No combination in athletic competition is more dangerous than talented athletes with a point to prove. That's why Ohio State cannot be overlooked in Monday night's championship game. But all that motivation still doesn't figure to be enough for the Buckeyes to defeat LSU. The Tigers figure to benefit greatly from their extended time off – which has allowed them to heal. All-American defensive tackle Glenn Dorsey has recovered from a knee injury, and there is no more dominant force in college football. QB Matt Flynn, who has been hobbled by ankle and shoulder injuries, is healthy. Ohio State has had some problems facing mobile quarterbacks, and Flynn and backup Ryan Perrilloux definitely fit that mold. Unlike last year, the Buckeyes will be in contention heading into the fourth quarter. Ultimately, I think LSU has more speed, more weapons and is more likely to make a pivotal big play. I think the Tigers will pull away in the final 15 minutes.
MIKE HUGUENIN, Rivals.com college sports editor
Ohio State's pitiful performance in last season's title game will serve as the fuel that gets the Buckeyes the crown in this season's championship game. Florida's defensive ends controlled the game last season, but LSU's ends this season aren't nearly as good as the Gators' ends were last season. Only one running back has reached the 100-yard mark against LSU this season (Arkansas' Darren McFadden), but look for Ohio State's Chris Wells to reach that plateau Monday. Actually, if Ohio State is to win, Wells must rush for 100. LSU's tailback-by-committee group will have some success, but not as much as Wells. And Wells' success means there will be more time for Buckeyes QB Todd Boeckman to make some plays in the passing game. Boeckman will make enough plays to give Ohio State's Jim Tressel – a better coach than LSU counterpart Les Miles – his second national title this decade.
BILL KING, Rivals Radio host
Actually, I feel as if these teams match up quite evenly. When I break the two teams down by position, it comes out as a relative wash. For example, I rank Glenn Dorsey as the obvious top defensive interior lineman in this game, but prefer Vernon Gholston on the outside. LSU has the advantage of playing in front of a partisan crowd in the Superdome.
Ohio State has the coaching advantage and the intangibles with Jim Tressel. I just feel that with the constant reminder of last season's title-game disaster and the 0-8 mark versus the SEC in the postseason, the Scarlet and Gray are poised to win this one.
STEVE MEGARGEE, Rivals.com college football writer
Criticize Ohio State's schedule all you want, but the Buckeyes definitely belong in this game. Ohio State leads the nation in most defensive categories and has allowed more than 17 points just once all season, in its loss to Illinois. LSU also should get at least 17 points Monday, but this still figures to be a relatively low-scoring game that comes down to which team gets better production from its quarterback. Ohio State's Todd Boeckman exceeded expectations this season, but he threw four interceptions with no touchdown passes in his last two games. I have more faith in LSU's one-two punch of Matt Flynn and Ryan Perrilloux. This won't be a repeat of last year's championship-game blowout. Six of LSU's past eight games have been decided by seven or fewer points, so we shouldn't expect anything different Monday. But we'll end up with the same type of result - an SEC team winning the title over Ohio State.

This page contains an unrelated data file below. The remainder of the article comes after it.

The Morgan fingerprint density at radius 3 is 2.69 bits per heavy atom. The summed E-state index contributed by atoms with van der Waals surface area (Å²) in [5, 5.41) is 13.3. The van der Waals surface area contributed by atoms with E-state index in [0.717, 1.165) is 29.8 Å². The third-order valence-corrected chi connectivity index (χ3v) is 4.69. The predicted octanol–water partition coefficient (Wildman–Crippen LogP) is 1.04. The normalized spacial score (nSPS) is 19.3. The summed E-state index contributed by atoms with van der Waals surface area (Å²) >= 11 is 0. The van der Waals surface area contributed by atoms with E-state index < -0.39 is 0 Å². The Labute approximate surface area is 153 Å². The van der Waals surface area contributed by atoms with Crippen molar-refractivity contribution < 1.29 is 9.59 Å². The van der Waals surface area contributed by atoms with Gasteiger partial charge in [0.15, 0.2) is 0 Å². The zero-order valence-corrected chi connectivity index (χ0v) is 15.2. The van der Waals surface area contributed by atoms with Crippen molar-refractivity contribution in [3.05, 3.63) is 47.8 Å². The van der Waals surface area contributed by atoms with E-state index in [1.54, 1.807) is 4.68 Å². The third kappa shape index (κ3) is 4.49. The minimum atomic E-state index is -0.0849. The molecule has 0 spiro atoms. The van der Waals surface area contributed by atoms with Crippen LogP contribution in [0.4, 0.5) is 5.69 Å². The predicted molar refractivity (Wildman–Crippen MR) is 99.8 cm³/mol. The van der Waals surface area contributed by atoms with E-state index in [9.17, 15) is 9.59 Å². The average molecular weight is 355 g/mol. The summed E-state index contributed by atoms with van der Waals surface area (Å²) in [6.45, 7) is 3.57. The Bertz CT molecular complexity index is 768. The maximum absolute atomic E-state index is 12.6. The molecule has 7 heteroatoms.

DAVID FOX, Rivals.com college football writer
Ohio State's loss in last year's national championship game was a defining event not only for the Buckeyes, but for the landscape of college football. The game was a highlight reel for SEC speed and Big Ten inferiority. I don't buy it – at least not this year or in this game. The Buckeyes have plenty going for them despite being the underdog and playing a de facto road game. Ohio State's defense has held opponents 17 points below their season scoring averages. Chris Wells got stronger as the season progressed, and I expect the Buckeyes coaches have adjusted to the long layoff blamed for last year's collapse in the title game. The LSU coaching situation troubles me as well. Don't forget about Mark Richt's departure (or lack thereof) before the 2001 Sugar Bowl. Then Florida State's offensive coordinator, Richt doubled as an assistant for the Seminoles and Georgia's head coach. The Seminoles couldn't find the end zone in that title game loss to Oklahoma. Bo Pelini is in a similar role, splitting his attention between his LSU defensive coordinator post and the Nebraska head coaching position.
Gerry Ahern, Yahoo! Sports Senior Editor
The Buckeyes have the edge in two crucial areas – defense and coaching. And they have enough weapons on offense to surprise the Tigers and make plays deep. Ohio State is No. 1 in the nation in scoring defense and total defense. Expect LSU quarterbacks Matt Flynn and Ryan Perrilloux to face relentless pressure. While Les Miles was the coveted candidate to succeed Lloyd Carr at Michigan, I'll take my chances with Jim Tressel on any given Saturday, or in this case, Monday. He will have the Buckeyes ready to play the kind of tough, physical game that wins championships. The key to the game though will be the play of OSU quarterback Todd Boeckman. Should his line provide him adequate time, expect Boeckman to find top targets Brian Robiskie and Brian Hartline down the field after the Buckeyes establish the run with Chris Wells.